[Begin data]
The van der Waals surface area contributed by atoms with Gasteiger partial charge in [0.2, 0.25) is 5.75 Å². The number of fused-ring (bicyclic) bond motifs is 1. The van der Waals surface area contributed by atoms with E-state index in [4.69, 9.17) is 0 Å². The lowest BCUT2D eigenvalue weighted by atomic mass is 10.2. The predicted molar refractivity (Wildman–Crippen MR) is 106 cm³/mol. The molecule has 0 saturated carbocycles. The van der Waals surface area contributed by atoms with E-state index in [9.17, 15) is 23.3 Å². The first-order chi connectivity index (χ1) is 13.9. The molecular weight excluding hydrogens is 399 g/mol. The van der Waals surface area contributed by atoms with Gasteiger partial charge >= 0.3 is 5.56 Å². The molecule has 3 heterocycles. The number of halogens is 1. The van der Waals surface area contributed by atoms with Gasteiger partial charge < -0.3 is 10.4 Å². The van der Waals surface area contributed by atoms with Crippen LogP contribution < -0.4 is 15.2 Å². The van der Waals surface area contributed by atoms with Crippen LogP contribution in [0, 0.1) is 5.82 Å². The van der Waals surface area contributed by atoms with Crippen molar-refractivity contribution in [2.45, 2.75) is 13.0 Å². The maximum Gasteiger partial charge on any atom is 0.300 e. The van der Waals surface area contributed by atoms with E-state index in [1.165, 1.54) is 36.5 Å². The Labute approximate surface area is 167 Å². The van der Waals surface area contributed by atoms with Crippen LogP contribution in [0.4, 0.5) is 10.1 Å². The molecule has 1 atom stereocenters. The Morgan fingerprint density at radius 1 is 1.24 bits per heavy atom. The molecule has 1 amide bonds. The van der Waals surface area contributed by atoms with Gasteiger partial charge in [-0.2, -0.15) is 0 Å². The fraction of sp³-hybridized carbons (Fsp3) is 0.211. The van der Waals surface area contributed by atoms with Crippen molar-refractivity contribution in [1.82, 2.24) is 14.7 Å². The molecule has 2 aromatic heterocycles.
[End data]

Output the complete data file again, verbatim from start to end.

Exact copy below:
The van der Waals surface area contributed by atoms with Gasteiger partial charge in [0.2, 0.25) is 5.75 Å². The number of fused-ring (bicyclic) bond motifs is 1. The van der Waals surface area contributed by atoms with E-state index in [4.69, 9.17) is 0 Å². The lowest BCUT2D eigenvalue weighted by atomic mass is 10.2. The predicted molar refractivity (Wildman–Crippen MR) is 106 cm³/mol. The molecule has 0 saturated carbocycles. The van der Waals surface area contributed by atoms with E-state index in [9.17, 15) is 23.3 Å². The first-order chi connectivity index (χ1) is 13.9. The molecular weight excluding hydrogens is 399 g/mol. The van der Waals surface area contributed by atoms with Gasteiger partial charge >= 0.3 is 5.56 Å². The molecule has 3 heterocycles. The number of halogens is 1. The van der Waals surface area contributed by atoms with Gasteiger partial charge < -0.3 is 10.4 Å². The van der Waals surface area contributed by atoms with Crippen LogP contribution < -0.4 is 15.2 Å². The van der Waals surface area contributed by atoms with Crippen LogP contribution in [0, 0.1) is 5.82 Å². The van der Waals surface area contributed by atoms with Crippen molar-refractivity contribution in [2.45, 2.75) is 13.0 Å². The maximum Gasteiger partial charge on any atom is 0.300 e. The van der Waals surface area contributed by atoms with E-state index in [1.165, 1.54) is 36.5 Å². The Labute approximate surface area is 167 Å². The van der Waals surface area contributed by atoms with Crippen LogP contribution in [0.4, 0.5) is 10.1 Å². The molecule has 1 atom stereocenters. The Morgan fingerprint density at radius 1 is 1.24 bits per heavy atom. The molecule has 1 amide bonds. The van der Waals surface area contributed by atoms with Gasteiger partial charge in [-0.2, -0.15) is 0 Å². The fraction of sp³-hybridized carbons (Fsp3) is 0.211. The van der Waals surface area contributed by atoms with Crippen molar-refractivity contribution in [1.82, 2.24) is 14.7 Å². The molecule has 2 aromatic heterocycles.